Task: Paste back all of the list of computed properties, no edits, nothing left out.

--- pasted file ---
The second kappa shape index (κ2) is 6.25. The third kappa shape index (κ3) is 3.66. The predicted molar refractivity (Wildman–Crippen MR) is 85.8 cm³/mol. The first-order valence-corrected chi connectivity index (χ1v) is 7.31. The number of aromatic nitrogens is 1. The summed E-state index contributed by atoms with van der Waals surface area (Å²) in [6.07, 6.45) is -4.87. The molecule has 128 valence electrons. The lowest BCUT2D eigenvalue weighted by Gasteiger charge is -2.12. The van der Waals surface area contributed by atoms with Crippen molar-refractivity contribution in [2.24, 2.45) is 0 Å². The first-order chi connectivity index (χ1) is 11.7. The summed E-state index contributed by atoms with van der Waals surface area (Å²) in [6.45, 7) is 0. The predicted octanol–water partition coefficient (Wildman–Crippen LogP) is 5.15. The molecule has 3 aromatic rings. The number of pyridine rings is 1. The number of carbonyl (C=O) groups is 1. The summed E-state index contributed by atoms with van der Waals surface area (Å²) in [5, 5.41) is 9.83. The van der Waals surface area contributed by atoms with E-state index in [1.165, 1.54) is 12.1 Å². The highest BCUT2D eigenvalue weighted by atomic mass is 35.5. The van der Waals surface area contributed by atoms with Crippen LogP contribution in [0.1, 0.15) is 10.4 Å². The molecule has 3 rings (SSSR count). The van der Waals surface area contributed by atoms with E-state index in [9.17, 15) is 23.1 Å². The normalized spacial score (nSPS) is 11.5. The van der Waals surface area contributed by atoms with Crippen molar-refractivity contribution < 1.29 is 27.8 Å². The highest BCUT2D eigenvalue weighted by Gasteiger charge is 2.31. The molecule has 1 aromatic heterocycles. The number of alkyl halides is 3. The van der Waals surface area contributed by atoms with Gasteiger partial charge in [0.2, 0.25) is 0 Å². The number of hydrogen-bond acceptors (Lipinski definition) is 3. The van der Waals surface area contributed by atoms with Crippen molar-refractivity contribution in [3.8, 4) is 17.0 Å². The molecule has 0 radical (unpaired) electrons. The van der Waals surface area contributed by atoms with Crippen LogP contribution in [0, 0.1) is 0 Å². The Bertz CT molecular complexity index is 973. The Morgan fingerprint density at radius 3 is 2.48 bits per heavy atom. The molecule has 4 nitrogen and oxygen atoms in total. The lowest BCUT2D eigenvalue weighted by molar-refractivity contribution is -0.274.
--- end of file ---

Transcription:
The second kappa shape index (κ2) is 6.25. The third kappa shape index (κ3) is 3.66. The predicted molar refractivity (Wildman–Crippen MR) is 85.8 cm³/mol. The first-order valence-corrected chi connectivity index (χ1v) is 7.31. The number of aromatic nitrogens is 1. The summed E-state index contributed by atoms with van der Waals surface area (Å²) in [6.07, 6.45) is -4.87. The molecule has 128 valence electrons. The lowest BCUT2D eigenvalue weighted by Gasteiger charge is -2.12. The van der Waals surface area contributed by atoms with Crippen molar-refractivity contribution in [2.24, 2.45) is 0 Å². The first-order chi connectivity index (χ1) is 11.7. The summed E-state index contributed by atoms with van der Waals surface area (Å²) in [6.45, 7) is 0. The predicted octanol–water partition coefficient (Wildman–Crippen LogP) is 5.15. The molecule has 3 aromatic rings. The number of pyridine rings is 1. The number of carbonyl (C=O) groups is 1. The summed E-state index contributed by atoms with van der Waals surface area (Å²) in [5, 5.41) is 9.83. The van der Waals surface area contributed by atoms with E-state index in [1.165, 1.54) is 12.1 Å². The highest BCUT2D eigenvalue weighted by atomic mass is 35.5. The van der Waals surface area contributed by atoms with Crippen LogP contribution in [0.1, 0.15) is 10.4 Å². The molecule has 3 rings (SSSR count). The van der Waals surface area contributed by atoms with E-state index in [9.17, 15) is 23.1 Å². The normalized spacial score (nSPS) is 11.5. The van der Waals surface area contributed by atoms with Crippen molar-refractivity contribution < 1.29 is 27.8 Å². The highest BCUT2D eigenvalue weighted by Gasteiger charge is 2.31. The molecule has 1 aromatic heterocycles. The number of alkyl halides is 3. The van der Waals surface area contributed by atoms with Gasteiger partial charge in [0.2, 0.25) is 0 Å². The number of hydrogen-bond acceptors (Lipinski definition) is 3. The van der Waals surface area contributed by atoms with Crippen molar-refractivity contribution in [3.8, 4) is 17.0 Å². The molecule has 0 radical (unpaired) electrons. The van der Waals surface area contributed by atoms with Crippen LogP contribution in [0, 0.1) is 0 Å². The Bertz CT molecular complexity index is 973. The Morgan fingerprint density at radius 3 is 2.48 bits per heavy atom. The molecule has 4 nitrogen and oxygen atoms in total. The lowest BCUT2D eigenvalue weighted by molar-refractivity contribution is -0.274.